Eating healthy in restaurants takes more than avoiding menu items with words like “fried” and “creamy” in the name. Here’s a list of some not-so-obvious restaurant “fat traps,” according to the book Secrets Of The Best Chefs, by Adam Roberts:
Steamed vegetables. Surprised? Roberts says the latest craze in restaurants today is for chefs to toss veggies and salads in a sauté pan, with a little bit of bacon grease or butter to “amp up” the flavor. But when vegetables are steamed, they have softer interiors – and they soak up more fat and oil! So, a side of steamed carrots, for example, could easily hide an extra 200 calories! The fix? Order your vegetables dry. That’s restaurant code for: “Don’t mess around with my food!”
Broiled fish. Most people think ordering fish is always healthier than red meat, but Roberts says it really depends on the portion sizes. Because the average restaurant steak is only 6-ounces, while the average serving of fish is 8-ounces! That means your broiled salmon filet can have more calories than a serving of lean sirloin, just from its size.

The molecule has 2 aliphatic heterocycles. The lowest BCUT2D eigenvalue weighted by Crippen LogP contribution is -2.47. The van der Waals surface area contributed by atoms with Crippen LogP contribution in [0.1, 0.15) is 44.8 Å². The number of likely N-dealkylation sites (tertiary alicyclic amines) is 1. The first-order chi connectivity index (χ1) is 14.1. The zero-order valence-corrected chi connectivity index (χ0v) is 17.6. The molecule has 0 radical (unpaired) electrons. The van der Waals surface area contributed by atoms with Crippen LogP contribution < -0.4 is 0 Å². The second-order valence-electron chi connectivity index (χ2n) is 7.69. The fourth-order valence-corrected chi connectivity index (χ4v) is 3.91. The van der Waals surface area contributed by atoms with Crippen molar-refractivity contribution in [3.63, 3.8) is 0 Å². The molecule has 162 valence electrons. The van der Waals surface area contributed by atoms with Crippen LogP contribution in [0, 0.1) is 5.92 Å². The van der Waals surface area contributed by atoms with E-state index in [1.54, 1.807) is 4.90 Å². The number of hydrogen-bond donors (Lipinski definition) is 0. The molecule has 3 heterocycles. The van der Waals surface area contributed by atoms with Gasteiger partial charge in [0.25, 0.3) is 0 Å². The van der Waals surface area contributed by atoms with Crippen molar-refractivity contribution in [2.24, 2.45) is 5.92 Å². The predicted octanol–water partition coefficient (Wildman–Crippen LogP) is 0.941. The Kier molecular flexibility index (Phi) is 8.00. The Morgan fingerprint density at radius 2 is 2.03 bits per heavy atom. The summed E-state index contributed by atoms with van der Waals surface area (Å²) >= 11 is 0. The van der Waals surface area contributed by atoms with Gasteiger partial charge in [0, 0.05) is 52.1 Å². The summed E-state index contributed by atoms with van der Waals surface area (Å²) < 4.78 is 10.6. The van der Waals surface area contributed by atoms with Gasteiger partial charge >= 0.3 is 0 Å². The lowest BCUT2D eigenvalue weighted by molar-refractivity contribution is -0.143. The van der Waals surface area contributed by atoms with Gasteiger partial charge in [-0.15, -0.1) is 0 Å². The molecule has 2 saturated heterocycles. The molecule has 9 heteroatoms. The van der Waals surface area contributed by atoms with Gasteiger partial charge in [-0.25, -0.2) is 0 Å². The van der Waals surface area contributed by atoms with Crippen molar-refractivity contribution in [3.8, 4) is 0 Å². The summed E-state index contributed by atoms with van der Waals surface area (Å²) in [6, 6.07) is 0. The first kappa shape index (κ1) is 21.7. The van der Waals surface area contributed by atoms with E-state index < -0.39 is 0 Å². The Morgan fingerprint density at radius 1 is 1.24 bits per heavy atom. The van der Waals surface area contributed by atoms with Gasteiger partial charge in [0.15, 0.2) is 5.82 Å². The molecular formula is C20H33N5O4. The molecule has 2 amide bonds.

Even your healthy-looking salad can pack on the pounds. Because a lot of restaurants now add things like goat cheese and candied walnuts to their tossed green salads for a little extra “flavor,” which can also add up to 500 extra calories!
Bread dipped in olive oil. Roberts says many restaurants serve olive oil with their bread – instead of butter – and diners think it’s healthier. The problem is that bread soaks up oil like a sponge. So, just two rolls with olive oil can have more than 400 calories! So, the next time you’re served bread with olive oil, ask for some balsamic vinegar too. Mix them together and you’ll get more flavor – and cut your oil consumption by at least half.